Breastfeeding can make you pay more attention to your breasts than you ever have before. Your breasts become their own separate entities, each with their own secrets and issues. A common, and painful, truth that breastfeeding moms often go through is dealing with cracked or bleeding nipples. If you are nursing, and suffering this pain, you may want to know, why are my nipples bleeding while breastfeeding?
According to La Leche League International (LLLI), the leading cause of sore or bleeding nipples is a bad latch or unusual nursing position that stretches the nipple, causing it to bleed. International Board Certified Lactation Consultant (IBCLC) and Registered Nurse (RN) Jennifer Passwaters tells Romper that feeling a tugging or pulling sensation is normal, especially in the first weeks of breastfeeding, but feeling a pinching sensation, pain, or bleeding is not. If improper latch is the cause, then LLLI suggested adjusting your baby's position, or working with your baby to develop proper sucking.
If it's not a bad latch, it could be a sign of infection. Baby Center noted that bleeding nipples can also be caused by thrush or other infections, and can include symptoms like itchiness and redness in the nipple area, along with intense pains throughout the entire breast during or after a breastfeeding session.
According to Tongue Tie, oral ties can cause your baby to chew the nipple, which can damage the skin, causing it to bleed. Passwaters says that these situations require the help of a knowledgeable IBCLC who can refer mom and baby to a doctor that can perform a clip procedure for the oral tie. She says that while some nursing positions can help in these situations, more often than not, the ties will need to be clipped.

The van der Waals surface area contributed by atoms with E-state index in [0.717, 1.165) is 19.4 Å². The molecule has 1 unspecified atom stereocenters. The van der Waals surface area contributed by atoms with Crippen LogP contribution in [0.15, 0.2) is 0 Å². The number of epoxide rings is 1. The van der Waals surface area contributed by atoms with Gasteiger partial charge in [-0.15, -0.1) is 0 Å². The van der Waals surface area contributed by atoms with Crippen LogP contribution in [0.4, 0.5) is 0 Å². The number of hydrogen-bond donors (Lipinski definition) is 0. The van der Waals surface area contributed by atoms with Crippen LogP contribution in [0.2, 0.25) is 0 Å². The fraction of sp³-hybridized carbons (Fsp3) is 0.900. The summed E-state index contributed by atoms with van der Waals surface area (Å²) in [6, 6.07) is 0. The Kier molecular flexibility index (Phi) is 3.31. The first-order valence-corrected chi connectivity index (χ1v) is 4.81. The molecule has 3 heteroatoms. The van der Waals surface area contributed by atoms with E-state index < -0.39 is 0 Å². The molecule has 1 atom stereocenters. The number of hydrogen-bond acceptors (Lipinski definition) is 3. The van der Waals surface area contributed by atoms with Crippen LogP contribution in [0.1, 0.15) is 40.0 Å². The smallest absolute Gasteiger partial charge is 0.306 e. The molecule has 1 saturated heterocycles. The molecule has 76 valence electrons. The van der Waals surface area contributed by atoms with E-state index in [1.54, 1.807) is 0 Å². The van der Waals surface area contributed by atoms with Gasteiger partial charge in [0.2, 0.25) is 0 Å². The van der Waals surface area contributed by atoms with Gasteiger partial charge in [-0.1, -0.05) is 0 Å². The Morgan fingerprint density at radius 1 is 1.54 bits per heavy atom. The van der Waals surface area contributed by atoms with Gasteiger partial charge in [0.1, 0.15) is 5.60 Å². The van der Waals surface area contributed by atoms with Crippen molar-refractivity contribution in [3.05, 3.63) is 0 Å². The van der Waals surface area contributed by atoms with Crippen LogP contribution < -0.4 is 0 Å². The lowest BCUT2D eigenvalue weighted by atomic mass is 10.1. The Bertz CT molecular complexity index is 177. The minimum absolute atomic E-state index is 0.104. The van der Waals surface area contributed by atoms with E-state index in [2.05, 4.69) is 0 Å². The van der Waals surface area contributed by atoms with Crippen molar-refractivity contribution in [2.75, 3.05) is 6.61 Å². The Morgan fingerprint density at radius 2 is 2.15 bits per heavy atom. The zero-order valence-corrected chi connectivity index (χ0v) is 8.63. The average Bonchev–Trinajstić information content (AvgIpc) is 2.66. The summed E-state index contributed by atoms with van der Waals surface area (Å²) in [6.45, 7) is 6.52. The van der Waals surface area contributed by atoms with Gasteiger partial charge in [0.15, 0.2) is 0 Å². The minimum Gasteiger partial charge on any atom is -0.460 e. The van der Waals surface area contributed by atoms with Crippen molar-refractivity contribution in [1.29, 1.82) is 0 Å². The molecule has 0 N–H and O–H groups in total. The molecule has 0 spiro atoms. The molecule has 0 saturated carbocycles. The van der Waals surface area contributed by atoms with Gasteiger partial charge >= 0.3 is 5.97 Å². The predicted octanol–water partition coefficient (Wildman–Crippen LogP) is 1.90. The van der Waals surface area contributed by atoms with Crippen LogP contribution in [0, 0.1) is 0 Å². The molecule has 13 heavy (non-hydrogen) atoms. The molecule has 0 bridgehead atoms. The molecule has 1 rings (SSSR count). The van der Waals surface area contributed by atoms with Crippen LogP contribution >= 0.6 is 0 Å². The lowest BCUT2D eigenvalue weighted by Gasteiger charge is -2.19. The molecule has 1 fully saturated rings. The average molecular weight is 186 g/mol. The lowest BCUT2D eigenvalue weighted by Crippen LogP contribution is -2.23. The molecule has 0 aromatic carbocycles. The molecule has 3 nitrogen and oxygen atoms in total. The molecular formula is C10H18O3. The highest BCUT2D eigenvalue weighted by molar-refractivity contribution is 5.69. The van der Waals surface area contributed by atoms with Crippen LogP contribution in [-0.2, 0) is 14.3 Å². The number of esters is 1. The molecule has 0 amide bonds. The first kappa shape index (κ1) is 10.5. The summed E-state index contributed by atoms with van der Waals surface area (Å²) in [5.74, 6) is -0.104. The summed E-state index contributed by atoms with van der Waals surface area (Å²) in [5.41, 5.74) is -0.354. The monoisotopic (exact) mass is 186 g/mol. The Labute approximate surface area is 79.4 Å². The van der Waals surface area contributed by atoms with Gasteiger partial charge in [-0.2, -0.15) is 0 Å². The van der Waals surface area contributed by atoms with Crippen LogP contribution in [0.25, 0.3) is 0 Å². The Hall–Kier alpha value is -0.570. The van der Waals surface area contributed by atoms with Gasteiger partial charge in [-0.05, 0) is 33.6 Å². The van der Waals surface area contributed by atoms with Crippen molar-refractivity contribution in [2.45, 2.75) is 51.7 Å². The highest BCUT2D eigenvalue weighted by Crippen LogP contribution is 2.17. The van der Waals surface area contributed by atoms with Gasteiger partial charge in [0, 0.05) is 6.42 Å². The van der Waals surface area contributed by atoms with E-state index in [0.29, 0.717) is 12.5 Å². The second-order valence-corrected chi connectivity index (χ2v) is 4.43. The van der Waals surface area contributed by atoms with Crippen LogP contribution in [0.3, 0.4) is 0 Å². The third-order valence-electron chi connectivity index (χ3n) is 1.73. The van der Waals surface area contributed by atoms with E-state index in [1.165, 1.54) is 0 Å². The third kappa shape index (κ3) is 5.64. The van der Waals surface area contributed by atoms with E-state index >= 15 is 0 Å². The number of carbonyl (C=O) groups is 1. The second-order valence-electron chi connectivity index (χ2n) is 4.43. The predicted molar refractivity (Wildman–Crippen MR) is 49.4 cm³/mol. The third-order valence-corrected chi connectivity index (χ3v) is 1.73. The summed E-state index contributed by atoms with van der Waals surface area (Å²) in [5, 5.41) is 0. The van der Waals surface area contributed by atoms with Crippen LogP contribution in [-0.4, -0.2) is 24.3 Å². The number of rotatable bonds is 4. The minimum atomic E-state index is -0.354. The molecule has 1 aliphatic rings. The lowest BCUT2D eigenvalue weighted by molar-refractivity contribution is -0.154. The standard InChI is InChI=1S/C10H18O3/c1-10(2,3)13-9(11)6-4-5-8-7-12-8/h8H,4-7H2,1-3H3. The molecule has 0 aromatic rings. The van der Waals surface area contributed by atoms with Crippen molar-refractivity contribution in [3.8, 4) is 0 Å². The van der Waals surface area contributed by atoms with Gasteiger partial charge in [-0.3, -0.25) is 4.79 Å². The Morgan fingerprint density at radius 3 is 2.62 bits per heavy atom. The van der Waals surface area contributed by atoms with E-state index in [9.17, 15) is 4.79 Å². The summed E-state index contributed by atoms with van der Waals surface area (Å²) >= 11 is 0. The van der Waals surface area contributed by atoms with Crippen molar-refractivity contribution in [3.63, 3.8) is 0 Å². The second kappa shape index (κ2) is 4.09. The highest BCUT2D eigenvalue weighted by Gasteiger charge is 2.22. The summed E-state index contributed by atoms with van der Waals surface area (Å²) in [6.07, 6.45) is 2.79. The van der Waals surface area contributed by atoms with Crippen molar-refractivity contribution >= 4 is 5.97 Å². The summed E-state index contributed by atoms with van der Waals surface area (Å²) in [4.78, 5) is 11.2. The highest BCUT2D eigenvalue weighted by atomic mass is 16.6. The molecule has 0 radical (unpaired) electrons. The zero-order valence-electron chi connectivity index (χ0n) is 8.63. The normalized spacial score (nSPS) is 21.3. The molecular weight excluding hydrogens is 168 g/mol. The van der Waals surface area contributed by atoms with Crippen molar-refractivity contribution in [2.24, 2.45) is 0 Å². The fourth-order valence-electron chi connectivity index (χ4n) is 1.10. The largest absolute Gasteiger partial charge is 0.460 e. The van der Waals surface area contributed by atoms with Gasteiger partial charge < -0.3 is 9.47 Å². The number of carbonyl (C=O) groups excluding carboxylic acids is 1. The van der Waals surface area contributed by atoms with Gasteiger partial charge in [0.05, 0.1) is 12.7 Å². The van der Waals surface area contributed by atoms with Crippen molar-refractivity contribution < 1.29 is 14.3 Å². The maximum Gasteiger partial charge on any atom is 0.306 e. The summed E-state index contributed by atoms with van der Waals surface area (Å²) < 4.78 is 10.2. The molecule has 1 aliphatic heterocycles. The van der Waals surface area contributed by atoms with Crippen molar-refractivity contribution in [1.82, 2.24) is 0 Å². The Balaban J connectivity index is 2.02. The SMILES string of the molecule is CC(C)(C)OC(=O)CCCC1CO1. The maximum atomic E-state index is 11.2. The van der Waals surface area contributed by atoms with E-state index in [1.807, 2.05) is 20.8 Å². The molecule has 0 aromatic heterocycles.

It could also just be dry skin. Nursing Nurture explained that eczema can contribute to sore, red, or bleeding nipples, and will start with small red blisters that swell and crust, causing your nipples to feel itchy and painful, especially while breastfeeding. Keeping your skin moisturized and allowing it to air out can help reduce the inflammation, suggested Nursing Nurture, and avoiding allergens like perfumes and dyes can help as well.
So what should you do if your nipples are bleeding? IBCLC Rachel O'Brien tells Romper that it's safe to keep breastfeeding, but you can let your nipples heal by not nursing for 24 to 48 hours, and continuing to pump or hand express milk to protect your supply. And since bleeding nipples are never normal, IBCLC Lindsay Greenfield suggests to Romper that it's important to get support from a lactation consultant if this happens to you.
Breastfeeding may come with some painful moments, but you don't have to suffer alone. Feel free to reach out for help if you need it — bleeding nipples aren't a necessary part of breastfeeding.